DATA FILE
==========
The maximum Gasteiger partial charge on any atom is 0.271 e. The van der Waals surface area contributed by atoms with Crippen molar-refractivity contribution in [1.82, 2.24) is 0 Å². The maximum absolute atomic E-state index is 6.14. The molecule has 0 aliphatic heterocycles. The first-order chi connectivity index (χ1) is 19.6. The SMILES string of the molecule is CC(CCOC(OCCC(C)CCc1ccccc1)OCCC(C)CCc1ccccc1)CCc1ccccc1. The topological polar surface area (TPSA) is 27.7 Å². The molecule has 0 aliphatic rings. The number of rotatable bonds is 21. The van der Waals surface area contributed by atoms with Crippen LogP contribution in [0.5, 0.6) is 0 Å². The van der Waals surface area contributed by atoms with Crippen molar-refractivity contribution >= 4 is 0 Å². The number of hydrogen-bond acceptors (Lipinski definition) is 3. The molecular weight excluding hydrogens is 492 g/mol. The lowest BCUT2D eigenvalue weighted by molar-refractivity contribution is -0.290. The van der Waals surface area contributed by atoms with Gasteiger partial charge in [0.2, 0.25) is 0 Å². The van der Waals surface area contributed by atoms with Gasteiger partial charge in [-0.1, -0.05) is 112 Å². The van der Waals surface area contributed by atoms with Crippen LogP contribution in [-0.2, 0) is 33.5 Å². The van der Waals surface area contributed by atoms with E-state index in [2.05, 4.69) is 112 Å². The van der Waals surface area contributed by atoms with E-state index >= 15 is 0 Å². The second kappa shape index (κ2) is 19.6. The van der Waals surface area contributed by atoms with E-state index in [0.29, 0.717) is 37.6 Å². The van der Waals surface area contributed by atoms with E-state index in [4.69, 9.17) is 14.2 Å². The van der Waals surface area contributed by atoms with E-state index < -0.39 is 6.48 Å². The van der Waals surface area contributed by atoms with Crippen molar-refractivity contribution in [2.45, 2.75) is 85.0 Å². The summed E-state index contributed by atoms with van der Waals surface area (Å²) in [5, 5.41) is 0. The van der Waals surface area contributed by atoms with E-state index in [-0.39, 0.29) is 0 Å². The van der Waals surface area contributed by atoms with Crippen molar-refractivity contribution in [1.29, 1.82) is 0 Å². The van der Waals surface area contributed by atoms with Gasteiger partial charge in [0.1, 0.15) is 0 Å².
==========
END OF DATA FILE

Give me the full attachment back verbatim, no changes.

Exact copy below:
The maximum Gasteiger partial charge on any atom is 0.271 e. The van der Waals surface area contributed by atoms with Crippen molar-refractivity contribution in [1.82, 2.24) is 0 Å². The maximum absolute atomic E-state index is 6.14. The molecule has 0 aliphatic heterocycles. The first-order chi connectivity index (χ1) is 19.6. The SMILES string of the molecule is CC(CCOC(OCCC(C)CCc1ccccc1)OCCC(C)CCc1ccccc1)CCc1ccccc1. The topological polar surface area (TPSA) is 27.7 Å². The molecule has 0 aliphatic rings. The number of rotatable bonds is 21. The van der Waals surface area contributed by atoms with Crippen LogP contribution in [0.5, 0.6) is 0 Å². The van der Waals surface area contributed by atoms with Crippen molar-refractivity contribution >= 4 is 0 Å². The number of hydrogen-bond acceptors (Lipinski definition) is 3. The molecular weight excluding hydrogens is 492 g/mol. The lowest BCUT2D eigenvalue weighted by molar-refractivity contribution is -0.290. The van der Waals surface area contributed by atoms with Gasteiger partial charge in [0.2, 0.25) is 0 Å². The van der Waals surface area contributed by atoms with Gasteiger partial charge in [-0.1, -0.05) is 112 Å². The van der Waals surface area contributed by atoms with Crippen LogP contribution in [-0.2, 0) is 33.5 Å². The van der Waals surface area contributed by atoms with E-state index in [2.05, 4.69) is 112 Å². The van der Waals surface area contributed by atoms with E-state index >= 15 is 0 Å². The second kappa shape index (κ2) is 19.6. The van der Waals surface area contributed by atoms with E-state index in [0.29, 0.717) is 37.6 Å². The van der Waals surface area contributed by atoms with E-state index in [4.69, 9.17) is 14.2 Å². The van der Waals surface area contributed by atoms with E-state index < -0.39 is 6.48 Å². The van der Waals surface area contributed by atoms with Crippen molar-refractivity contribution in [2.45, 2.75) is 85.0 Å². The summed E-state index contributed by atoms with van der Waals surface area (Å²) in [5, 5.41) is 0. The van der Waals surface area contributed by atoms with E-state index in [-0.39, 0.29) is 0 Å². The van der Waals surface area contributed by atoms with Crippen molar-refractivity contribution in [1.29, 1.82) is 0 Å². The van der Waals surface area contributed by atoms with Gasteiger partial charge in [0.1, 0.15) is 0 Å².